“I don’t want to leave Jurmala,” said Krutoy during a press conference after the contest. He noted that the New Wave festival, which is very popular with Russian performers, is perceived increasingly negatively by the Latvians each year.
“When it reaches the boiling point, I’ll say one word and there will not be a New Wave here anymore,” said the organizer. “I’m not in a hurry to leave. I do want them to change their rhetoric on this.”
Organizers of the music contest “fight for their right to spend money here”. But instead they have to listen to allegations that the money spent on the festival is “dirty” and not all invited artists are able to come join the show, Krutoy says, adding that the town does not offer any discounts or exemptions for the festival.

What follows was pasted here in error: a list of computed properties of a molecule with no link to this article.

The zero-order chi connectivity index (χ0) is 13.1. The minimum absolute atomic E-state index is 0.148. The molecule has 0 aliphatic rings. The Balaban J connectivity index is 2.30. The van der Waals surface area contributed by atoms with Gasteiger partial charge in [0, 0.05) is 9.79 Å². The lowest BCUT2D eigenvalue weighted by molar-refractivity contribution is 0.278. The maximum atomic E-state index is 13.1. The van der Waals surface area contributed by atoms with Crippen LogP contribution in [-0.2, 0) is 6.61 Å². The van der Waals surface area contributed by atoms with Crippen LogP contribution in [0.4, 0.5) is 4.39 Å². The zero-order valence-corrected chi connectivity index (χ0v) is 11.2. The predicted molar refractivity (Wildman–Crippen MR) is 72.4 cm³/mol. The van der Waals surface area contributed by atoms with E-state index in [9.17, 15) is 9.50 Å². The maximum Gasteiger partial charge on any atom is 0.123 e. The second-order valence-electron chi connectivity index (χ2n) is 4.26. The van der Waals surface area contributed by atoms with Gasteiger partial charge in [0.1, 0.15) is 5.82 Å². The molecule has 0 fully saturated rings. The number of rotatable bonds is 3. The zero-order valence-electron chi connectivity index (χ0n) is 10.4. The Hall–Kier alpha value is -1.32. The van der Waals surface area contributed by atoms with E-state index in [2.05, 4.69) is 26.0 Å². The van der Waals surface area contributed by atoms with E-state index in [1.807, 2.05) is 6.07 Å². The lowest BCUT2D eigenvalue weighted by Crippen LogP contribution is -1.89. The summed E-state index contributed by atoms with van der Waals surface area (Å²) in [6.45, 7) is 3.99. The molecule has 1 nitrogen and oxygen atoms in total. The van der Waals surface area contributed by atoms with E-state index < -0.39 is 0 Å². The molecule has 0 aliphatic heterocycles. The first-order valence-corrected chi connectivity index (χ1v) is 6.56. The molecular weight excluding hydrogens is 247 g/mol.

“There is a limit to one’s patience,” said Krutoy.
When asked which factors would affect his final decision, Krutoy replied “whatever happens in Latvia”. If the contest ends up being relocated to another site at least once, it will not return to Jurmala, he insists: “There will be no continuation to this story, because you can only leave once.”
Krutoy says he has many offers from other cities willing to host the contest.
The Russian composer also criticized Latvian Foreign Minister Edgars Rinkēvičs, who added three Russian artists to the list of personae non gratae in Latvia. These include Oleg Gazmanov, Joseph Kobzon and Valeria. Krutoy said the government could have announced the move earlier, not right before the festival. According to the Russian composer, the decision was more of a publicity stunt by the foreign minister.
Krutoy insists the New Wave festival is an apolitical event. “There is no politics here.”
President of the New Wave’s Organizing Committee Aleksandr Shenkman notes that the contest takes on 1,000 people at its own expense, booking and paying for rooms in Riga and Jurmala hotels. Another 1,000 people come to Latvia at their own expense. Over a hundred luxury cars are rented for the occasion.